More on those cost savings, as they are a major selling point for VOIP, besides flexibility. Because only one connection is required for both internet and voice calling, saving 50%-75% of costs is possible when switching to VOIP.. This makes it a simple decision for many companies. The integrated nature of VOIP makes things easier too. Not only can employees talk to their colleagues, but they can also video call or message and share collaborative working on files in real-time. All of this is available on one system without downloading additional software or using third-party applications.
Because the internet signal and the phone signal are on the same network, the company’s communications are unified. Unified communication makes maintenance simpler and lowers costs. The downside is the chance that if the system goes wrong, both voice and internet communications will be affected at the same time. However, VOIP does away with the need for dedicated phone landlines and integrates the phone requirement into the broadband signal already in use to access the internet. Not having to pay for line rental can equate to a significant saving.
Collaboration is easy with VOIP. It supports voice calls and video, messaging, cloud file sharing, and other multimedia services. In these days of increased home working and remote working in preference to the in-person presence in an office, it is helpful to have employees who feel connected as a team, whether they’re at home or in the office. A VOIP system is a useful addition to video conferencing and emails and could even do away with the need for Bring Your Own Device requirements in some cases because files could be stored in the cloud, not on a server somewhere.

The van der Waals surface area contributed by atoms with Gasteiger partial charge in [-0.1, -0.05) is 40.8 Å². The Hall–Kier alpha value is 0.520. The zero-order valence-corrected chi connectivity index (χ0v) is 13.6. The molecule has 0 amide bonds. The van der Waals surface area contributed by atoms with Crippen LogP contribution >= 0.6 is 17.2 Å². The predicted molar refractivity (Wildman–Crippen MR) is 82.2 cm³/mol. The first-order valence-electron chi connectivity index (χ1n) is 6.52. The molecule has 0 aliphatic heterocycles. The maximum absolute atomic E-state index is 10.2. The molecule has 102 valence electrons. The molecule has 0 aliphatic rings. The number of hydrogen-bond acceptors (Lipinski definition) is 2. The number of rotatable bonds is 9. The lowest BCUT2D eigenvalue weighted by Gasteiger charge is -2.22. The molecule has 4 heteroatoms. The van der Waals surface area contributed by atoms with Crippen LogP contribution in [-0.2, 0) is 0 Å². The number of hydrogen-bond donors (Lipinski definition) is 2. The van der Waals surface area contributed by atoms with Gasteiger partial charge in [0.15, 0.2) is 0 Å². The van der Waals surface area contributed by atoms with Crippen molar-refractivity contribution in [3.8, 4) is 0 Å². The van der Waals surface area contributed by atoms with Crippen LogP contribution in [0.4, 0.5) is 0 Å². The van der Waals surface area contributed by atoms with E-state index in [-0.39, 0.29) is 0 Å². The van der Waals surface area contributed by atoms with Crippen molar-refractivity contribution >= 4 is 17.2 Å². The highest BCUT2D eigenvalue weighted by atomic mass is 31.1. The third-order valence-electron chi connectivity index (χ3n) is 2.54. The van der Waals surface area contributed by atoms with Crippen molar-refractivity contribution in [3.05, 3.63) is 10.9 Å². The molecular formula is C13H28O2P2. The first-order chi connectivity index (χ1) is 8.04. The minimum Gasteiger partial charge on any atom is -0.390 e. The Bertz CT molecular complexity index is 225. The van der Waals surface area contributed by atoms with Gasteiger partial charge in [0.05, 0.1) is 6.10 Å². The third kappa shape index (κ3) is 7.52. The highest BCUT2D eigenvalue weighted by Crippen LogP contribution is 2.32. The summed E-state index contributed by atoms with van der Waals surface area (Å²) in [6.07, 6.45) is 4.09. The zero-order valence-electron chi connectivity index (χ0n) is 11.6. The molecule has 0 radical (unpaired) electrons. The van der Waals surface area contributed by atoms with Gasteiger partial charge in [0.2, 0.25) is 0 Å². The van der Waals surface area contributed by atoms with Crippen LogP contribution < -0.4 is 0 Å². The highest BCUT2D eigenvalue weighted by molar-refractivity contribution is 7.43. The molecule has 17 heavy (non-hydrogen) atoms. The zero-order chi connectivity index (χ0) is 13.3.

Collaborative working across departments is also easier with VOIP for the same reasons. This means less silo working and fewer copies of the same file retained locally. The idea of ‘one single source of truth’ can be implemented with the master file retained in a central location and all amendments made to that version only. This will make document management much more accessible and ensure that all staff are automatically referring to the most up to date version of the file.
Flexible connections with availability option